Grant Scott Goforth's article "That Sinking Feeling" (March 24) gave a great overview of the problem of abandoned boats in coastal ports. San Francisco Bay was littered with abandoned ships during the Gold Rush. Los Angeles and San Diego had a pile of abandoned yachts and sail boats during various stock market and real estate down turns.
But as far as fishing boats are concerned, the source of many of those vessels has been federal government fisheries policy. The advent of the 200-mile limit in the 1970's removed all the foreign fleets from our fishing grounds. The federal government then provided the impetus via subsidies, loan guarantees and deferred taxes to fishermen, which dramatically increased fishing capacity by building newer, bigger boats. This increase in fishing power led to government blessed "over harvest" of ground fish stocks on both coasts. Later, that resulted in massive cutbacks to various fishing quotas and eventually a government sponsored "loan" program to buy out fishermen involved in trawl fishing.
On the East Coast, this program bought the permits and the boats (which were destroyed and recycled). On the West Coast, only the fishing permits were removed, leaving trawlers without permits in every west coast port. Today, West Coast ground fish stocks have been rebuilt to historic levels, but the abandoned boats still remain.
Ken Bates, F/V Ironic, Eureka
As a boat bum, I read last week's article "That Sinking Feeling" with great interest. Living on the bay and having watched two vessels sink (one due to misadventure, the other due to the williwaw we experienced a year ago December), I am quite cognizant of the concerns regarding derelict vessels and the attendant cost and environmental damage. Thus I found the article useful from both the historical perspective and as a cautionary tale; all-in-all a well-researched piece.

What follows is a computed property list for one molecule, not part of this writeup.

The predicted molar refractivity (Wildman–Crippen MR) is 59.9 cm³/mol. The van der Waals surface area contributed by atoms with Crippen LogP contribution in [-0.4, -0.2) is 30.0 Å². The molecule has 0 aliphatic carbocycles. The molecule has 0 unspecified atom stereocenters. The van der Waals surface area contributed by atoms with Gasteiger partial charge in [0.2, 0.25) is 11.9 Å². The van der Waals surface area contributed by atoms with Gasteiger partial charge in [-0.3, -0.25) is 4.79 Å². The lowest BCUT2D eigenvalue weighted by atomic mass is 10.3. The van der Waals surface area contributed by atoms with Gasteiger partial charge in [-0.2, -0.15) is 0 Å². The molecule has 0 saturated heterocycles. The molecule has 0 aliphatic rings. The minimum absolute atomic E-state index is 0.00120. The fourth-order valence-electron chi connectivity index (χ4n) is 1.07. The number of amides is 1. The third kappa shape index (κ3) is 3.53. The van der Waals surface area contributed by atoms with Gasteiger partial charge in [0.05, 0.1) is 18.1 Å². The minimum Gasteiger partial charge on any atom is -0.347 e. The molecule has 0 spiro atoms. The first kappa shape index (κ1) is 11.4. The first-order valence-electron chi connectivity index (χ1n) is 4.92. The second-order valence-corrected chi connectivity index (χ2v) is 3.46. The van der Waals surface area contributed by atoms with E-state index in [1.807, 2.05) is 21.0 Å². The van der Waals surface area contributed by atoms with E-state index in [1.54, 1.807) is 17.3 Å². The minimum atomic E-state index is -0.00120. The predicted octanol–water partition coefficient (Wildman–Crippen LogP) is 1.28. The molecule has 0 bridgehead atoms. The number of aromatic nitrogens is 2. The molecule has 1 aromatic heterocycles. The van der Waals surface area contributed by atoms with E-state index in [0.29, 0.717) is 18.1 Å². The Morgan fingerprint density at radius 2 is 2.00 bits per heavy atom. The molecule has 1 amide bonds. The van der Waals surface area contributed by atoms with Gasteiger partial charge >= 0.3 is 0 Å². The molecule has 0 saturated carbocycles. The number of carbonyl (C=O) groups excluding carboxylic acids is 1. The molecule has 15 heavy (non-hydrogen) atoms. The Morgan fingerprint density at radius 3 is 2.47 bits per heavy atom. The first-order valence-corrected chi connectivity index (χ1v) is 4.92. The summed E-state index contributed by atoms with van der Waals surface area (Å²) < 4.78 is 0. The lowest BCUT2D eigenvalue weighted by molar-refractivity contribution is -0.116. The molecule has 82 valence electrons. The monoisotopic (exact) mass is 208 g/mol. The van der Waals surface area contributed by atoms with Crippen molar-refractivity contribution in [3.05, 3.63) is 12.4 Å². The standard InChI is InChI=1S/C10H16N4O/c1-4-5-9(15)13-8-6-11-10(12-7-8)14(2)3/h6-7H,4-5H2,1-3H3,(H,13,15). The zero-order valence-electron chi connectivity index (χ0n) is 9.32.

I recognize that the NCJ lacks the time and ability to independently assess the hull integrity and consequent buoyancy potential of marine craft; lacking a marine surveyor on staff. Thus, you must rely on the expertise and opinions of those most familiar with our bay. Speaking only of the two vessels in your map identified as "Boats of Concern" for the Eureka Marina, I found the choices somewhat curious with regard to whether they are of the "greatest" concern.
A near neighbor Sunset is currently occupied as a live-aboard by a man with a fair degree of familiarity with boat maintenance. While her topsides may appear a bit rustic, I have no reason to believe she has any immediate concerns regarding hull integrity and the potential to become a U-Boat. Contrariwise, her two adjacent neighbors Cleone of Eureka and Ferro-Maid are each seemingly derelict, both listing significantly to port, with topsides in massive disarray.
More importantly, I haven't seen anyone visit either boat in years (though Cleone of Eureka's fenders appear to be of more recent vintage suggesting that someone may have dropped by in the not-too-distant past). Separately, High Sea may be of concern as a buy-back with limited value, but by report it has a responsible owner and represents no immediate threat.
From a different perspective one can't help but wonder if the boats identified as "of concern" have more to do with the fact that they are both side-ties on the inner reach, and if either did sink, it would be into a ship channel (as was the case with the Dennis Gayle) and thus submerge completely, or because they are known to have fuel and other potential contaminants on board, whereas the two vessels I identified would simply lower themselves gently into the ever-accumulating mud that is a constant reality in the marina, their topsides proclaiming a new but still defiant balance between buoyancy and the law of gravity.
Bronco Weseman, Eureka